The Trust for America’s Health (TFAH) has released the 2012 edition of its Ready or Not? report. The annual report details and analyzes state and federal public health preparedness. This year’s entry focuses on emergency preparedness, looking at 10 indicators that help reveal the strengths and vulnerabilities in each state’s emergency preparedness status. TFAH’s hope is that policymakers, taxpayers and other groups can utilize the data to shore up their programs and policies—and help ensure they are ready to support public health in the event of a natural disaster or other emergency.
Among the key findings:
- 29 states cut funding for public health from FY 2010-11 to FY 2011-12
- 35 states and Washington, D.C. do not currently have climate change adaptation plans, which include planning for the health threats posed by extreme weather events
- 21 states have not been accredited by the Emergency Management Accreditation Program (EMAP)
- 13 state public health laboratories report they do not have sufficient capacity to work five, 12-hour days for six to eight weeks in response to an infectious disease outbreak, such as novel influenza A H1N1
This emphasis on analyzing emergency preparedness is especially meaningful now, with many in the Northeast still working to recover from the devastation of Hurricane Sandy. NewPublicHealth had been closely following public health’s role in responding to and recovering from Hurricane Sandy, and will continue to take an in-depth look at how this disaster continues to affect public health.
Here’s a look at some of the many ways NewPublicHealth has covered the intersection of public health and emergency preparedness:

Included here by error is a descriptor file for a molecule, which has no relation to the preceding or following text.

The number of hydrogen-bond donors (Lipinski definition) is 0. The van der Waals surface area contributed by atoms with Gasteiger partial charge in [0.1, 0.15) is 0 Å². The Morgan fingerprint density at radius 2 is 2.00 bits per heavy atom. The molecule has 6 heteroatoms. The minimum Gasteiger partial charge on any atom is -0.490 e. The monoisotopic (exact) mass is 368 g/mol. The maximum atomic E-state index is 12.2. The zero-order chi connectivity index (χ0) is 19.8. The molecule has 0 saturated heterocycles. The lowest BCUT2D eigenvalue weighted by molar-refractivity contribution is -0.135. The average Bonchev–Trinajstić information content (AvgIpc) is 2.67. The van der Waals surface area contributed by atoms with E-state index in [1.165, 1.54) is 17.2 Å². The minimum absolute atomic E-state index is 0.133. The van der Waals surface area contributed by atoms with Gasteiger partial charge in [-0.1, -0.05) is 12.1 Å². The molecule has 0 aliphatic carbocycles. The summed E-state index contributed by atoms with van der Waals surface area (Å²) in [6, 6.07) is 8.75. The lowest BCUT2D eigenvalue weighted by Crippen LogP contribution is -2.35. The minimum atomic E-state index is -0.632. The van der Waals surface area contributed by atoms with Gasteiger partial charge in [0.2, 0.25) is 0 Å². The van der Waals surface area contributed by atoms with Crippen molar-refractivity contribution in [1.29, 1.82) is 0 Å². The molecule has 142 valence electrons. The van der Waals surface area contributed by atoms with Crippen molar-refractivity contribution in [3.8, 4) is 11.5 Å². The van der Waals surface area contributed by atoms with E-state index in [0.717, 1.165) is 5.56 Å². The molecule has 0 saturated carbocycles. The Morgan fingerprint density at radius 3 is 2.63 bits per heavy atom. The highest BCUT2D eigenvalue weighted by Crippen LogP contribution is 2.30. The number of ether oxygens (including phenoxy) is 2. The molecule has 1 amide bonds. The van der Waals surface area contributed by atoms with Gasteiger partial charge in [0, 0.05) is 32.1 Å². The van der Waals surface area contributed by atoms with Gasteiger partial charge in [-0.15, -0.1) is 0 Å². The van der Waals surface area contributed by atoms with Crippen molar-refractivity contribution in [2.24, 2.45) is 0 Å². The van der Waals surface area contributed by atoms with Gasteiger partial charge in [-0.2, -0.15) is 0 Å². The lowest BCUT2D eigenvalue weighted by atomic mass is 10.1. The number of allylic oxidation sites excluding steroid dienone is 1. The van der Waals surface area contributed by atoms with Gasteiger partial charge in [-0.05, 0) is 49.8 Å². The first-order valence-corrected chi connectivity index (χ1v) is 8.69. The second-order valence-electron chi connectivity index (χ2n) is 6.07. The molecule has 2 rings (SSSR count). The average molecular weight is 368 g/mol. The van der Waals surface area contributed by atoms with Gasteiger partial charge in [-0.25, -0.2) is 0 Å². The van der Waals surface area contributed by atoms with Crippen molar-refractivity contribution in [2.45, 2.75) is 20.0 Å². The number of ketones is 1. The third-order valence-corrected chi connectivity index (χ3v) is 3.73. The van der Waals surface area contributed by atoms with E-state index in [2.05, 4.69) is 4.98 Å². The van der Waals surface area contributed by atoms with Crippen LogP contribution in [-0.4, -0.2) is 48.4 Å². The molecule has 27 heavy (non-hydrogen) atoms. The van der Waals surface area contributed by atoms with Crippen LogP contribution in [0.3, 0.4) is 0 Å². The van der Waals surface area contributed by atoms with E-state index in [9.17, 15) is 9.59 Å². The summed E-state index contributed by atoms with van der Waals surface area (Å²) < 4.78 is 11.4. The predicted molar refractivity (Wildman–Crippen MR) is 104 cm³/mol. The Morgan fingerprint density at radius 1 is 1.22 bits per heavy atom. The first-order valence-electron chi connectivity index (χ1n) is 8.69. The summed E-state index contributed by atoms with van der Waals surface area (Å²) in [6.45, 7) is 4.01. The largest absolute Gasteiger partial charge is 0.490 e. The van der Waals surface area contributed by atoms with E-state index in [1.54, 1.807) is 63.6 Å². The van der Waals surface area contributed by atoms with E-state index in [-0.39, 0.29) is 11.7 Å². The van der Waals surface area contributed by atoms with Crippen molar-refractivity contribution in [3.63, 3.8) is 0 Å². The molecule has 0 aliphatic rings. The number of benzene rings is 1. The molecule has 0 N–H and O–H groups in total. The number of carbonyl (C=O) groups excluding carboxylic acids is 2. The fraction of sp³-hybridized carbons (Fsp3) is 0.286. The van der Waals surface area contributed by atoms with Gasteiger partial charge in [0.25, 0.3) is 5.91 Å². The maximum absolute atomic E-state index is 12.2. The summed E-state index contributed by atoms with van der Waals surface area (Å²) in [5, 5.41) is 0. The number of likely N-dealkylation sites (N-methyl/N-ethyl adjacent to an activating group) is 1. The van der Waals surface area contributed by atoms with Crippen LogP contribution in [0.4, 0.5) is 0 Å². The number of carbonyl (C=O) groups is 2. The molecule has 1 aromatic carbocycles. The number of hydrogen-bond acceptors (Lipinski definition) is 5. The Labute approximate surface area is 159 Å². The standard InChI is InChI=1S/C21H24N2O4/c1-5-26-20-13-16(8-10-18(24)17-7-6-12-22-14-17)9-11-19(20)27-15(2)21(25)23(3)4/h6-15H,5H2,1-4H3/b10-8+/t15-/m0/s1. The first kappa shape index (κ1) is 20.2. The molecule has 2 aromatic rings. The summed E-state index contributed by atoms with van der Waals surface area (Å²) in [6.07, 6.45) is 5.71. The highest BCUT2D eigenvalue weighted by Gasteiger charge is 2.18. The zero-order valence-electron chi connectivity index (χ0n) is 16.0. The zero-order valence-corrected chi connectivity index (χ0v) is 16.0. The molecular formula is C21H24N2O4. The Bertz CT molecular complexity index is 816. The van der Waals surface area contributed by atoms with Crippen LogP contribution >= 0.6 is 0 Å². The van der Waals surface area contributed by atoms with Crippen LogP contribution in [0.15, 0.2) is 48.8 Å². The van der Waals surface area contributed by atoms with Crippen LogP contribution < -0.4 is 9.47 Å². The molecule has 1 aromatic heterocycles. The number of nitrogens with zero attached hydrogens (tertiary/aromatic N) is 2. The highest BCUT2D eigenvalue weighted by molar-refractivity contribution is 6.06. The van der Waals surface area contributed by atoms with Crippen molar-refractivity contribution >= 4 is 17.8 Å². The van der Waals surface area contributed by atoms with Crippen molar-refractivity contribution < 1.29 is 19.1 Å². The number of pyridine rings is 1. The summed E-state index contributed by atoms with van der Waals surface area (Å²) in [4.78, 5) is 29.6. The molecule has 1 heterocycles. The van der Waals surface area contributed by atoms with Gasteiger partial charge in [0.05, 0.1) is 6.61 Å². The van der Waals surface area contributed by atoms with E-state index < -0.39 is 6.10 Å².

Hurricane Sandy Recovery: New Jersey’s Health Commissioner Helms Response Roundtable
Just two weeks after Hurricane Sandy hit, the State of New Jersey held a Response Roundtable at the Jersey Shore University Medical Center in Neptune Township, N.J., to begin a review of the health department’s response to the storm. The site was an appropriate one: in the first few days of the Sandy, the medical center’s emergency room treated close to 2,000 patients with storm-related medical and mental health emergencies. A key roundtable participant was Nicole Lurie, the U.S. Department of Health and Human Services Assistant Secretary for Preparedness and Response. Leading the discussion was New Jersey’s Health Commissioner Mary E. O'Dowd.
"Black men today are more likely to receive a GED in prison than graduate from college. One in three black men, and one in six Latino men, are projected to go to prison in their lifetimes.
There is new hope--Sacramento is now responding to this crisis. This time last year, California Assemblymember Sandré Swanson created a special committee of legislators whose sole charge is to improve the life chances of these young men. The Select Committee on Boys and Men of Color spent the past year traveling the state hearing from black and brown men--adolescents, men who have "made it" and others who've turned their lives around. The Committee is in the process of presenting their findings and practical solutions.